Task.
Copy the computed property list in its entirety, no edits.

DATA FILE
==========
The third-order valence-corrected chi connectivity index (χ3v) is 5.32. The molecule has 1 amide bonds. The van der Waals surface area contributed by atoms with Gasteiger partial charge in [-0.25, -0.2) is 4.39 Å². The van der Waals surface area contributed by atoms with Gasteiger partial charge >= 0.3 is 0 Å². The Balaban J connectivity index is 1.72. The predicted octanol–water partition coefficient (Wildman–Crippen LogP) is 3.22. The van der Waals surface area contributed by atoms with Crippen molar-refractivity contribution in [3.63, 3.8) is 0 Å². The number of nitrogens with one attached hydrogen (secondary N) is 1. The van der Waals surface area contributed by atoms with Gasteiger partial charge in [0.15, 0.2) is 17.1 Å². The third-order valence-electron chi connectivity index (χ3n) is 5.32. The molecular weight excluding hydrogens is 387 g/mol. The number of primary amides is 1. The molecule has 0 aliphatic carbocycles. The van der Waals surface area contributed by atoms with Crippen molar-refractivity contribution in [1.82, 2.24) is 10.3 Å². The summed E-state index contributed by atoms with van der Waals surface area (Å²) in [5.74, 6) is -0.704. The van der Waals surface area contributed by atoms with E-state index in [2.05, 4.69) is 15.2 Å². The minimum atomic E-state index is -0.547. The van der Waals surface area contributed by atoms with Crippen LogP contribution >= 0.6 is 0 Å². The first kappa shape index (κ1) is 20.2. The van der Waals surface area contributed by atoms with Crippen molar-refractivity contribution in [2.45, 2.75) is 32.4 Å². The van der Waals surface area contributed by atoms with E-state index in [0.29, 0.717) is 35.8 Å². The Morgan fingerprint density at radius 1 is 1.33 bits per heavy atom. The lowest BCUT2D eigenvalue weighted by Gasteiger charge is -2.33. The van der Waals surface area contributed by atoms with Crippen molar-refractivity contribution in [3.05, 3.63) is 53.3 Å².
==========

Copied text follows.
The third-order valence-corrected chi connectivity index (χ3v) is 5.32. The molecule has 1 amide bonds. The van der Waals surface area contributed by atoms with Gasteiger partial charge in [-0.25, -0.2) is 4.39 Å². The van der Waals surface area contributed by atoms with Gasteiger partial charge >= 0.3 is 0 Å². The Balaban J connectivity index is 1.72. The predicted octanol–water partition coefficient (Wildman–Crippen LogP) is 3.22. The van der Waals surface area contributed by atoms with Crippen molar-refractivity contribution in [3.63, 3.8) is 0 Å². The number of nitrogens with one attached hydrogen (secondary N) is 1. The van der Waals surface area contributed by atoms with Gasteiger partial charge in [0.15, 0.2) is 17.1 Å². The third-order valence-electron chi connectivity index (χ3n) is 5.32. The molecular weight excluding hydrogens is 387 g/mol. The number of primary amides is 1. The molecule has 0 aliphatic carbocycles. The van der Waals surface area contributed by atoms with Crippen molar-refractivity contribution in [1.82, 2.24) is 10.3 Å². The summed E-state index contributed by atoms with van der Waals surface area (Å²) in [5.74, 6) is -0.704. The van der Waals surface area contributed by atoms with E-state index in [2.05, 4.69) is 15.2 Å². The minimum atomic E-state index is -0.547. The van der Waals surface area contributed by atoms with Crippen LogP contribution >= 0.6 is 0 Å². The first kappa shape index (κ1) is 20.2. The van der Waals surface area contributed by atoms with Crippen molar-refractivity contribution in [2.45, 2.75) is 32.4 Å². The van der Waals surface area contributed by atoms with E-state index in [0.29, 0.717) is 35.8 Å². The Morgan fingerprint density at radius 1 is 1.33 bits per heavy atom. The lowest BCUT2D eigenvalue weighted by Gasteiger charge is -2.33. The van der Waals surface area contributed by atoms with Crippen molar-refractivity contribution in [3.05, 3.63) is 53.3 Å².